What Do Mobility Scooters Consist Of?
By Scootamart Staff
Mobility Scooters usually consist of a base unit, the drive chain, the seat, and tiller, as well as the batteries and wheels. The base unit is the chassis that the other components are attached to. This chassis provides the area where the feet go in between the tiller and the batteries or drive chain. The drive chain is the part that powers the scooter. The tiller is the handlebar that steers the mobility scooter.
Front wheel drive mobility scooters have the drive train just over the front wheel. These sorts of scooter have a smaller weight capacity and are much more suited to indoor use than outdoor use compared to a rear wheel driver mobility scooter. They directly drive the front wheel, and so are not as good up hills as rear wheel drive scooters. Front wheel drive scooters also tend to be small/boot scooters rather than larger pavement or road legal scooters. Rear wheel drive mobility scooters use a chain, belt or transaxle mechanism to drive the rear wheels. Rear wheel drive scooters "push" the rider whereas front wheel drive scooters "pull" the rider. This offers more power and efficiency and so provides a better ride, and allows the scooter to go up steeper hills.
Mobility scooters use electro magnetic regenerative brakes which work by slowing and then stopping the scooter as soon as the user releases the controls. When the brakes are applied, the batteries are recharged by the excess power from the motor. This type of brake means that a separate hand brake is not necessary, and that the scooter can be left on a slope without fear of it rolling away. Most mobility scooters have a freewheel mode so that the scooter can be moved with out it being switched on, perhaps for storage, or in case of an emergency.
The batteries on a mobility scooter are not the same as car or motorcycle batteries, and should not be substituted. Car and motorcycle batteries are starter batteries, designed to provide short bursts of power. The batteries should be charged and looked after as per the mobility scooter manual.
The number of wheels and size and type of tyre affect the stability and ride quality of the mobility scooter. Smaller scooters tend to have small solid tyres, which don't offer the same ride quality as bigger scooters with larger pneumatic tyres. Three wheel scooters offer more legroom and a smaller turning circle compared to a four wheel scooter, but the stability can be compromised.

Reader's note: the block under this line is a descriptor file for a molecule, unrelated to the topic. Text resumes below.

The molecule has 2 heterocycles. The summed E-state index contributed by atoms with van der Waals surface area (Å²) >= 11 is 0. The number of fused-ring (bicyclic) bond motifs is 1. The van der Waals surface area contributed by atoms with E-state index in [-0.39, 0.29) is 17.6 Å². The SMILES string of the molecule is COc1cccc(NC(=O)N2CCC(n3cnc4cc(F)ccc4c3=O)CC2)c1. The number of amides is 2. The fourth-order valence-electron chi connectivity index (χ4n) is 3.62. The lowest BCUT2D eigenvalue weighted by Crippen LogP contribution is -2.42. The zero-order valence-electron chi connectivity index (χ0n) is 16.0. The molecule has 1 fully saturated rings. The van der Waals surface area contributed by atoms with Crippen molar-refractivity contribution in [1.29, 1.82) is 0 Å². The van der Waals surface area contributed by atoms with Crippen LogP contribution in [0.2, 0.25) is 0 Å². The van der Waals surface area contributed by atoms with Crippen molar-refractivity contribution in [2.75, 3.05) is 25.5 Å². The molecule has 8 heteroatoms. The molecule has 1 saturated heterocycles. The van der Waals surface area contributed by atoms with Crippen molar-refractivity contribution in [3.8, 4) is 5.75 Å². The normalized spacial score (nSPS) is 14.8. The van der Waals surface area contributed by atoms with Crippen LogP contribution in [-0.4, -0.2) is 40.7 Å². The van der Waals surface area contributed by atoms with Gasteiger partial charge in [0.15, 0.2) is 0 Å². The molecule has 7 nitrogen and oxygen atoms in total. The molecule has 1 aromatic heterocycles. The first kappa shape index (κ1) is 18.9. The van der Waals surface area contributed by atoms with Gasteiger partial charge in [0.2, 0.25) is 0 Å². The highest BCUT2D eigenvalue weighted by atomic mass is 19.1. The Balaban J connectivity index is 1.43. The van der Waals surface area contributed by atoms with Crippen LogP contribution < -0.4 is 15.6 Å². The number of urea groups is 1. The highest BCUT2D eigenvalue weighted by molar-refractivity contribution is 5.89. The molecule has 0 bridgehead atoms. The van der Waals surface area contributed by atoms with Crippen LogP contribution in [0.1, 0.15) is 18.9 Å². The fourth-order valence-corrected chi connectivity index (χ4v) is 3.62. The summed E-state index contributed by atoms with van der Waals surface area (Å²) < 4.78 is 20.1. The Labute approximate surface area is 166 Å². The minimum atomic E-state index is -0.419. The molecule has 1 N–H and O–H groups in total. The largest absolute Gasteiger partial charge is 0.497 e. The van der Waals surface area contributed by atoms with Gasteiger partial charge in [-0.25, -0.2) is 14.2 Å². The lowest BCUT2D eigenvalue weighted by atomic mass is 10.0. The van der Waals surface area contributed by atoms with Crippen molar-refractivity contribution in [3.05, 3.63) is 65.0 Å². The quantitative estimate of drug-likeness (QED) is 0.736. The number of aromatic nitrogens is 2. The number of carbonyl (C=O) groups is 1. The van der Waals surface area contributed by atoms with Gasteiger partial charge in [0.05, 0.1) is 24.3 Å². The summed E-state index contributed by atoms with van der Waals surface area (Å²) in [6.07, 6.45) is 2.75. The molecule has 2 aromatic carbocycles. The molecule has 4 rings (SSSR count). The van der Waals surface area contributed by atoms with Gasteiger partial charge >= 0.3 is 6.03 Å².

Mobility scooter seats often have folding armrests, and swivel to aid getting on and off the scooter. The seat is often padded to provide more comfort. Some models have a larger Captain or Admiral seat, which is more like a car seat, and may offer more adjustment than a standard seat. The larger, more comfortable seats are normally found on the larger scooters as the scooter has a larger range, so the distance travelled could be almost double that of a small scooter. Almost all seats are adjustable for height, some adjust for reach, and some even recline like a car seat.
The tiller controls the direction, and speed of the mobility scooter, and is like a bicycle handle bar. The scooter moves by either pulling or pushing the lever on the tiller (called a wigwag). Some models of scooter have a Delta tiller meaning that the user can either pull with the fingers (like a bicycle brake) to make the scooter move, or push with the thumb. This tiller is ideal for people with limited hand mobility or who have one hand much better than the other. This means they can use the same hand for both moving forward and reversing. The control panel on the tiller includes the battery gauge, the speed control, and the horn and light controls, where fitted.
The scooters speed is usually controlled by a rotary control, which ranges from low speed to high speed. On some 6 and 8mph mobility scooters there is a switch that lowers the top speed from 6/8 mph to 4mph to make it pavement legal.
Mobility Scooters are designed to be simple to understand and operate, and so shouldn't be intimidating.
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